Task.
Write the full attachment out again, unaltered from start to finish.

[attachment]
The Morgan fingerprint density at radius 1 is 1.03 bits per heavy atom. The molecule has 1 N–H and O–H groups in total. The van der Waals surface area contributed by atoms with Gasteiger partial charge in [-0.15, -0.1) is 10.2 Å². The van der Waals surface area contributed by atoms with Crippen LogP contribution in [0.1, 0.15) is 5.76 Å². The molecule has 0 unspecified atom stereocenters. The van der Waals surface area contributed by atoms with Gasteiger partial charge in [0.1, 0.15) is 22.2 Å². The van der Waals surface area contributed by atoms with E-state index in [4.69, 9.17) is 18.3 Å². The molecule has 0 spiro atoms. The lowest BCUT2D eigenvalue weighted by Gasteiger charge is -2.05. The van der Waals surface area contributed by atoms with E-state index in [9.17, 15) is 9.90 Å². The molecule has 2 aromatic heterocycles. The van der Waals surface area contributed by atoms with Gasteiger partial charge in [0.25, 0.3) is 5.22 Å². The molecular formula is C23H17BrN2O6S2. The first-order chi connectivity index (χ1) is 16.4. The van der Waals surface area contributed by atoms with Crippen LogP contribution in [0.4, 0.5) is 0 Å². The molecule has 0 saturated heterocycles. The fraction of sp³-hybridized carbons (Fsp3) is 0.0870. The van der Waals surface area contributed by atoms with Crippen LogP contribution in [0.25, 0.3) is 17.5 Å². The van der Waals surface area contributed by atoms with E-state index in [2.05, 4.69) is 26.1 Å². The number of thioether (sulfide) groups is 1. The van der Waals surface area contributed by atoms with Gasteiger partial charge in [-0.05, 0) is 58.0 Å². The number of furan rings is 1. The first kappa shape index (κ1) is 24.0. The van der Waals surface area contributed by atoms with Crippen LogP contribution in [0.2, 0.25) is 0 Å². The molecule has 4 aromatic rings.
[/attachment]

The Morgan fingerprint density at radius 1 is 1.03 bits per heavy atom. The molecule has 1 N–H and O–H groups in total. The van der Waals surface area contributed by atoms with Gasteiger partial charge in [-0.15, -0.1) is 10.2 Å². The van der Waals surface area contributed by atoms with Crippen LogP contribution in [0.1, 0.15) is 5.76 Å². The molecule has 0 unspecified atom stereocenters. The van der Waals surface area contributed by atoms with Gasteiger partial charge in [0.1, 0.15) is 22.2 Å². The van der Waals surface area contributed by atoms with E-state index in [4.69, 9.17) is 18.3 Å². The molecule has 0 spiro atoms. The lowest BCUT2D eigenvalue weighted by Gasteiger charge is -2.05. The van der Waals surface area contributed by atoms with E-state index in [9.17, 15) is 9.90 Å². The molecule has 2 aromatic heterocycles. The van der Waals surface area contributed by atoms with Gasteiger partial charge in [0.25, 0.3) is 5.22 Å². The molecular formula is C23H17BrN2O6S2. The first-order chi connectivity index (χ1) is 16.4. The van der Waals surface area contributed by atoms with Crippen LogP contribution in [0.4, 0.5) is 0 Å². The molecule has 0 saturated heterocycles. The fraction of sp³-hybridized carbons (Fsp3) is 0.0870. The van der Waals surface area contributed by atoms with Crippen LogP contribution in [0.25, 0.3) is 17.5 Å². The van der Waals surface area contributed by atoms with E-state index in [2.05, 4.69) is 26.1 Å². The number of thioether (sulfide) groups is 1. The van der Waals surface area contributed by atoms with Gasteiger partial charge in [-0.05, 0) is 58.0 Å². The number of furan rings is 1. The first kappa shape index (κ1) is 24.0. The van der Waals surface area contributed by atoms with Crippen LogP contribution in [0.2, 0.25) is 0 Å². The molecule has 4 aromatic rings.